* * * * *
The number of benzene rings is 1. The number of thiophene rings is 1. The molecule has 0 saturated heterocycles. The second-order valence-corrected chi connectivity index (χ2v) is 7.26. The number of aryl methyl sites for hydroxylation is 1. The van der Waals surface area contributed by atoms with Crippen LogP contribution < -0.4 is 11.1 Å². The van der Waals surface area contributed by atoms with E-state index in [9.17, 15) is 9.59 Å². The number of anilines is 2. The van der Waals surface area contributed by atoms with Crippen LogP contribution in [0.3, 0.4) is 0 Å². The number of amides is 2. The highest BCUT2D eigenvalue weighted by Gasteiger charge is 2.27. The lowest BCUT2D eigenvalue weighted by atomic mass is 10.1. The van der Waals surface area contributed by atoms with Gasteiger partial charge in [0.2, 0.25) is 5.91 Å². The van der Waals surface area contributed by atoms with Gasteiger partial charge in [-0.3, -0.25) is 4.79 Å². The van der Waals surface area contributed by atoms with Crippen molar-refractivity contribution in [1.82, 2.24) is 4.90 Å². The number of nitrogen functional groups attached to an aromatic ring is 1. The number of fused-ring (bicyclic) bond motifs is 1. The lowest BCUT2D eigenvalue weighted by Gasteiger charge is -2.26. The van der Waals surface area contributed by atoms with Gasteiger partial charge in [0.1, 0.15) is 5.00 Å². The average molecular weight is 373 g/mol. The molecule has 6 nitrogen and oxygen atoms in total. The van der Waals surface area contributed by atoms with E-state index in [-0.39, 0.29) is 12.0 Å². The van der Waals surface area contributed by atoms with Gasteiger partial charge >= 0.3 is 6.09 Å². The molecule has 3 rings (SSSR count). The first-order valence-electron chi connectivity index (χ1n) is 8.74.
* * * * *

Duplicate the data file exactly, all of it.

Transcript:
The number of benzene rings is 1. The number of thiophene rings is 1. The molecule has 0 saturated heterocycles. The second-order valence-corrected chi connectivity index (χ2v) is 7.26. The number of aryl methyl sites for hydroxylation is 1. The van der Waals surface area contributed by atoms with Crippen LogP contribution < -0.4 is 11.1 Å². The van der Waals surface area contributed by atoms with E-state index in [9.17, 15) is 9.59 Å². The number of anilines is 2. The van der Waals surface area contributed by atoms with Crippen LogP contribution in [0.3, 0.4) is 0 Å². The number of amides is 2. The highest BCUT2D eigenvalue weighted by Gasteiger charge is 2.27. The lowest BCUT2D eigenvalue weighted by atomic mass is 10.1. The van der Waals surface area contributed by atoms with Gasteiger partial charge in [0.2, 0.25) is 5.91 Å². The van der Waals surface area contributed by atoms with Gasteiger partial charge in [-0.3, -0.25) is 4.79 Å². The van der Waals surface area contributed by atoms with Crippen molar-refractivity contribution in [1.82, 2.24) is 4.90 Å². The number of nitrogen functional groups attached to an aromatic ring is 1. The number of fused-ring (bicyclic) bond motifs is 1. The lowest BCUT2D eigenvalue weighted by Gasteiger charge is -2.26. The van der Waals surface area contributed by atoms with Gasteiger partial charge in [0.1, 0.15) is 5.00 Å². The average molecular weight is 373 g/mol. The molecule has 6 nitrogen and oxygen atoms in total. The van der Waals surface area contributed by atoms with E-state index in [-0.39, 0.29) is 12.0 Å². The van der Waals surface area contributed by atoms with Gasteiger partial charge >= 0.3 is 6.09 Å². The molecule has 3 rings (SSSR count). The first-order valence-electron chi connectivity index (χ1n) is 8.74.